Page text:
Cutting The Power Cord


Cutting The Power CordAs a teacher and parent, it has become obvious to me that children in today’s society are becoming increasingly dependent on technology, both for work and play. In school, at home, in restaurants, and everywhere in between, kids are exposed to screens constantly.

In my role as a teacher-mom, I can’t help but notice an increase in problematic behavior, impulsiveness, reading struggles, social-emotional issues, and struggling mental health in adolescents. In my humble opinion, the connection between the two cannot be ignored. According to Boston Children’s Hospital, “A new study suggests that too much screen time during infancy may lead to changes in brain activity, as well as problems with executive functioning — the ability to stay focused and control impulses, behaviors, and emotions — in elementary school.” Am I saying technology, computers, phones, or games are bad in and of themselves? Absolutely not. However, the convenience of having our children sit on a screen is causing more harm than good to their underdeveloped brains. That is why — as moms in a modern age — we need to be intentional and thoughtful about how our children spend their time. 

I am above and beyond guilty of letting my kids watch tv instead of planning a craft or activity for them to do on the weekends. Sometimes, it’s easier to let them have tablet time instead of running around and playing with them after a long day of work. Because of this, I am seeing struggles of poor self-esteem, difficulty making friends, and impulsivity and inattentiveness in my own child. I’m also seeing these issues in myself. I struggle to complete tasks and I am constantly overstimulated and overwhelmed. My self-esteem is at an all-time low for not being an Instagram-worthy mother. It’s so easy for me to acknowledge the negative impact of technology on my children and say it needs to be cut down (or removed at home altogether), but to acknowledge that issue in my own life has been very challenging. But it’s true, nonetheless.

After coming to these realizations, I came to some conclusions.

The issue isn’t going to resolve itself. We won’t naturally spend less time on tech. I can’t just say it’s a problem and hope for it to go away. I’ve decided to approach my family’s time with intentionality and practicality.

Obviously, totally eliminating screens isn’t going to be realistic, so here are some practical goals I’ve set for our family:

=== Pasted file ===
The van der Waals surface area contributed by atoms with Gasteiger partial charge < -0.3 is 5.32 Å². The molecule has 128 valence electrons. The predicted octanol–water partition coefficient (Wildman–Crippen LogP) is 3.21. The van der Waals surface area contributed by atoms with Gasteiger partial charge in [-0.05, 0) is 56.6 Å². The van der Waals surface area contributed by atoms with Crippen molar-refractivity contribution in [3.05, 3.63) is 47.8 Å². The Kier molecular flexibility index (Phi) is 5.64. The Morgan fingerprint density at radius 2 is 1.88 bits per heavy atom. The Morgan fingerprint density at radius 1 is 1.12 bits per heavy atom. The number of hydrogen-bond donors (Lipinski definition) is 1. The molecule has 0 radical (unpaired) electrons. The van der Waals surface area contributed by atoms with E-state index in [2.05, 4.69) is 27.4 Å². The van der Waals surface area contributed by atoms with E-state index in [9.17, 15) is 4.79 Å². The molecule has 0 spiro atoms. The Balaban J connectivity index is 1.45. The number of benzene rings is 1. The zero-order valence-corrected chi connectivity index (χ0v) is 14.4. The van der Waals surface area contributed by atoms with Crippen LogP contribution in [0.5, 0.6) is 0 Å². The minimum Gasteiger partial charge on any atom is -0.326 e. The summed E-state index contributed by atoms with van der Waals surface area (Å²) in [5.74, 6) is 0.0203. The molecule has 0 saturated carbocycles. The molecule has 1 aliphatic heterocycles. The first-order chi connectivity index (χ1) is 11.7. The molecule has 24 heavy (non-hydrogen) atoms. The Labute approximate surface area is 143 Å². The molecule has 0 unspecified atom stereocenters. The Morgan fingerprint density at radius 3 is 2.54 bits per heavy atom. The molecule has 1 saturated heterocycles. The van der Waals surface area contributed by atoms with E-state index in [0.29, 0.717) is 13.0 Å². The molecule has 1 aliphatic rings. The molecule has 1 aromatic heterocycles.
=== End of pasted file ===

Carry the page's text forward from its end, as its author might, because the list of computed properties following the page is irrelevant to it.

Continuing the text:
1. Every dinner, without exception, we will eat together at the table SCREEN FREE.
    2. The bedrooms in our home are completely screen free. This is very important to us when it comes to our children. It eliminates the risk that our children will be exposed to mature content that we aren’t ready for them to be exposed to. It also ensures that our children won’t be staying up late on screens rather than getting the rest required for their bodies and brains to grow and develop. It encourages family time, imaginative play, and reading.
    3. Once a week this summer, we will go on a hike or do some sort of outdoor exploration as a family. This includes camping, hiking, rock climbing, swimming in a pond, caving, and many of the other adventurous activities our community has to offer. 
    4. Unless someone is sick, screen time (video games, movies, etc.) are reserved for weekends only
    5. All technology in our household is heavily monitored: no games, apps, movies, or tv shows are accessible to our children without parent approval. 

I realize this may seem strict, but from my personal experience as an educator, I know the effect of unmonitored and unmanaged technology access is detrimental to adolescents. I think it’s time we normalize boredom, playing outside, and hands-on parenting rather than pushing towards gaming and entertainment at home. While everything has its place, it’s overwhelmingly apparent that children in today’s society are suffering physically, mentally, and emotionally because of the overwhelming presence of technology and social media.

As mothers, we must decide to rise up and be intentional about how our children and families spend their time.


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